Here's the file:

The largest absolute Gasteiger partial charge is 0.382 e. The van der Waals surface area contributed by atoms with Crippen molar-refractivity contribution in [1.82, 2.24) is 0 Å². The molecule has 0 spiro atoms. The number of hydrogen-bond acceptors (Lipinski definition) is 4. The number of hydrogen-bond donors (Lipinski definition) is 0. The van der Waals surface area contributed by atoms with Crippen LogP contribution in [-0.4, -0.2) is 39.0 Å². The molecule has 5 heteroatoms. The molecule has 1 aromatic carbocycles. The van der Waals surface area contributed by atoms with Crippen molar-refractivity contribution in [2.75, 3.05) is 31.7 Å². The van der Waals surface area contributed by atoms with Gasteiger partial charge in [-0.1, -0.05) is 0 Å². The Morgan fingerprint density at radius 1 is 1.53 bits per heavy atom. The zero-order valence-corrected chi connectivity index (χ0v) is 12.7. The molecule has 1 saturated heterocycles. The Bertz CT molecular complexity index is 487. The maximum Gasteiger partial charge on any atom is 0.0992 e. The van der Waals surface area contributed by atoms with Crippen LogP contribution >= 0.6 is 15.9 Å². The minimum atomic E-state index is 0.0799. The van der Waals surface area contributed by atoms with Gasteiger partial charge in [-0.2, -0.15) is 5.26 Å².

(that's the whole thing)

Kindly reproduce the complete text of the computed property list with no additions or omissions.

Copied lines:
The largest absolute Gasteiger partial charge is 0.382 e. The van der Waals surface area contributed by atoms with Crippen molar-refractivity contribution in [1.82, 2.24) is 0 Å². The molecule has 0 spiro atoms. The number of hydrogen-bond acceptors (Lipinski definition) is 4. The number of hydrogen-bond donors (Lipinski definition) is 0. The van der Waals surface area contributed by atoms with Crippen LogP contribution in [-0.4, -0.2) is 39.0 Å². The molecule has 5 heteroatoms. The molecule has 1 aromatic carbocycles. The van der Waals surface area contributed by atoms with Crippen molar-refractivity contribution in [2.75, 3.05) is 31.7 Å². The van der Waals surface area contributed by atoms with Gasteiger partial charge in [-0.1, -0.05) is 0 Å². The Morgan fingerprint density at radius 1 is 1.53 bits per heavy atom. The zero-order valence-corrected chi connectivity index (χ0v) is 12.7. The molecule has 1 saturated heterocycles. The Bertz CT molecular complexity index is 487. The maximum Gasteiger partial charge on any atom is 0.0992 e. The van der Waals surface area contributed by atoms with Crippen LogP contribution >= 0.6 is 15.9 Å². The minimum atomic E-state index is 0.0799. The van der Waals surface area contributed by atoms with Gasteiger partial charge in [-0.2, -0.15) is 5.26 Å².